Freedom Theatre Alumni Coalition Speaks Out Against Current Direction
Inside the 50 year-old institution, the 6:30PM showing of “Black Nativity” went on. Outside the theater, patrons and members of the Alumni Coalition of New Freedom Theatre gathered to protest the theater’s current direction and the lack of response to their inquiries about that direction.
“We have nothing! We have nothing!” screamed a Freedom Theatre alumni member on Thursday, December 1st.
The protesters were asking the Freedom Theatre’s board of directors to include them in its plans for the future. The group sent a certified letter on November 12th after three legacy members of the organization — Patricia Scott Hobbs, Diane Leslie and Gail Leslie — were fired with only two hours notice for what alumni members describe as an “unknown reason.” Executive director Sandra Haughton has come under fire by the Alumni Coalition. Haughton was named executive director in January 2015, according to the theatre’s website.
According to Newsworks, following a period of hard times, the Freedom Theatre recently became solvent by selling some real estate holdings and having most of its debt forgiven. The theatre has also hired new artistic staff members and is revamping its education program. However, longtime supporters feel as though they have been shut out of that future.
Sekou Campbell, a supporter of the proests, said Freedom Theatre has since sold its parking lot and began leasing out parts of the building that used to be studio apartments for artists to stay in during performances.
“This is a tremendous asset. Why would an institution that has been around for 50 years in this neighborhood be putting workers on the street and selling pieces of its property? And that’s why we are asking for transparency,” said Campbell.
In an interview with CBS Philly, Haughton described the changes as an attempt to keep the legacy of the theatre alive. “If you want to live and you want to grow and progress — changes are made.”
“We understand effectuated change,” said Storm Lashley, an alumna and member of the Alumni Coalition. “Changing of titles is just part of the change that occurs. We can’t really speak for sure what those changes were and that’s what we are trying to figure out.”
The letter asked for inclusion of alumni in the continuation of the theater’s growth and offered support in fundraising activities, grant writing, theater and dance instruction, as well as social media communication and advertising.
It listed questions such as: “What are the intentions for the theatre’s repertoire and training program’s continuation? What are the plans for recruitment of students, staff members and program management?”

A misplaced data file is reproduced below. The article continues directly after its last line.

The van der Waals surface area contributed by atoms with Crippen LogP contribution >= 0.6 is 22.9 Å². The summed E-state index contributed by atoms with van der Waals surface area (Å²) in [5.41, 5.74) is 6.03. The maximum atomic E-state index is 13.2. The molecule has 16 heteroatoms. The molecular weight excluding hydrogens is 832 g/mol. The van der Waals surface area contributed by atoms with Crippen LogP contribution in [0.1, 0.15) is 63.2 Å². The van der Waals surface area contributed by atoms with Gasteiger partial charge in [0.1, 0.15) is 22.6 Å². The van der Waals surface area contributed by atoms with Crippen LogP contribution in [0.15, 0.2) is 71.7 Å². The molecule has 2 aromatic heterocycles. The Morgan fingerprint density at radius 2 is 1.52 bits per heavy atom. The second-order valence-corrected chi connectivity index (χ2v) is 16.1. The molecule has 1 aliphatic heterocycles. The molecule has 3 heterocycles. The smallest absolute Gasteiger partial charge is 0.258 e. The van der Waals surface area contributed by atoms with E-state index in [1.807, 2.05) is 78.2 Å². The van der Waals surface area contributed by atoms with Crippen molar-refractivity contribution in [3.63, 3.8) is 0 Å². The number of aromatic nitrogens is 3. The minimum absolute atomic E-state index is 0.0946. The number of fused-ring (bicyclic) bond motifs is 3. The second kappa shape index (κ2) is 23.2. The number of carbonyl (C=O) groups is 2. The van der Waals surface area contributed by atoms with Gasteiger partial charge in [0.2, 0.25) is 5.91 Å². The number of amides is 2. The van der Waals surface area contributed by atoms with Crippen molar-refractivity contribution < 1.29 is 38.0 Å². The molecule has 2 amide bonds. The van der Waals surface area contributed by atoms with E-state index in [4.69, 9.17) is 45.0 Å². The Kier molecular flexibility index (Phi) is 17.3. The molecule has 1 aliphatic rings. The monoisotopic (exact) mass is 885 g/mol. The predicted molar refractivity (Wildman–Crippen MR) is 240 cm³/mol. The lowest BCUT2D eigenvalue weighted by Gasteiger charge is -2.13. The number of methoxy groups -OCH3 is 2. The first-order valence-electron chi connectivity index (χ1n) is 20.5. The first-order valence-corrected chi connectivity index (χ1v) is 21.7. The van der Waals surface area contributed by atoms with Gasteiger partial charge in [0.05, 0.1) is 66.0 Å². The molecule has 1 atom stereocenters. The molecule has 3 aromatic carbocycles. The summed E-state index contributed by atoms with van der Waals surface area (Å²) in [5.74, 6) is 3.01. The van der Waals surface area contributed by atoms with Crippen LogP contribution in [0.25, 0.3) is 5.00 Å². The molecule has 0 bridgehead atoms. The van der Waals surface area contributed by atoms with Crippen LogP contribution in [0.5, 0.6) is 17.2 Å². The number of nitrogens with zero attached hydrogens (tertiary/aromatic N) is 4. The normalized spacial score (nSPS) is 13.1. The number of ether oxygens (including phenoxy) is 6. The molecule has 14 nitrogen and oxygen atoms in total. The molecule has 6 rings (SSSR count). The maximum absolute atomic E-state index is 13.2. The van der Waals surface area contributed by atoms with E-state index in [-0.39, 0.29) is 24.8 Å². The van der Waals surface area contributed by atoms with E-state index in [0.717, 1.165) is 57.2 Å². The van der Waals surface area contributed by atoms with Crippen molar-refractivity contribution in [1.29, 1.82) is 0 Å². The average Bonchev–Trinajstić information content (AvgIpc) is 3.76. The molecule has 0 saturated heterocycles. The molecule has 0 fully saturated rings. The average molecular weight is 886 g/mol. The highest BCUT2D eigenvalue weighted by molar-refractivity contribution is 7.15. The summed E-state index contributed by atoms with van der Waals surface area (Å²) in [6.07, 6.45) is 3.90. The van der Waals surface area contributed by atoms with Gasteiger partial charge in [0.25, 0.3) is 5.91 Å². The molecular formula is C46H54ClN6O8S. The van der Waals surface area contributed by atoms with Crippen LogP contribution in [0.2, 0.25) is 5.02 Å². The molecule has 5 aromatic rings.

“It was how [the changes] were ushered in… You can’t give people that have been part of this institution going on fifty years now two and a half hours to move out 50 years worth of things and that’s exactly what happened,” said Lashley.
“I can’t go into the details of our procedures,” Haughton told CBS Philly about the legacy members’ quick removal. “But let me say we had an attorney and an HR company to advise us on the best way to manage this transition.”
The two-page letter also inquired about the legacy member’s exemption. Wife of the theater’s original founder, Joyce Schmidt Ojo-Allen said, “It hurts. It really hurts and I’m doing better now… I would like… Sandra Haughton removed from the theater.”
“Sandra, in her position, is the steward,” said Campbell. “It’s a public institution non-profit that exists for the community and it doesn’t exist for her. My interest is for the health of the institution and if they can’t provide that… then we need to replace them.”
Tears streaming down her face, one alumni member said, “The people going in there right now have no idea what’s going on. [Haughton] has decided to hand everything over for money and Temple University. This is how we end up with nothing. They make it look grand like they are doing us a favor. And then little by little as you see – we end up with nothing. You take people like skilled artists like Pat Hobbs, and you kick her out and give her two hours. Do you understand what she did for the community? The embarrassment? The indecency? There is not reason!”
She described that she grew up inside the theater and with Haughton in charge it would no longer be Freedom Theatre anymore.
“I feel like somebody has raped me,” she said, “This was my youth!”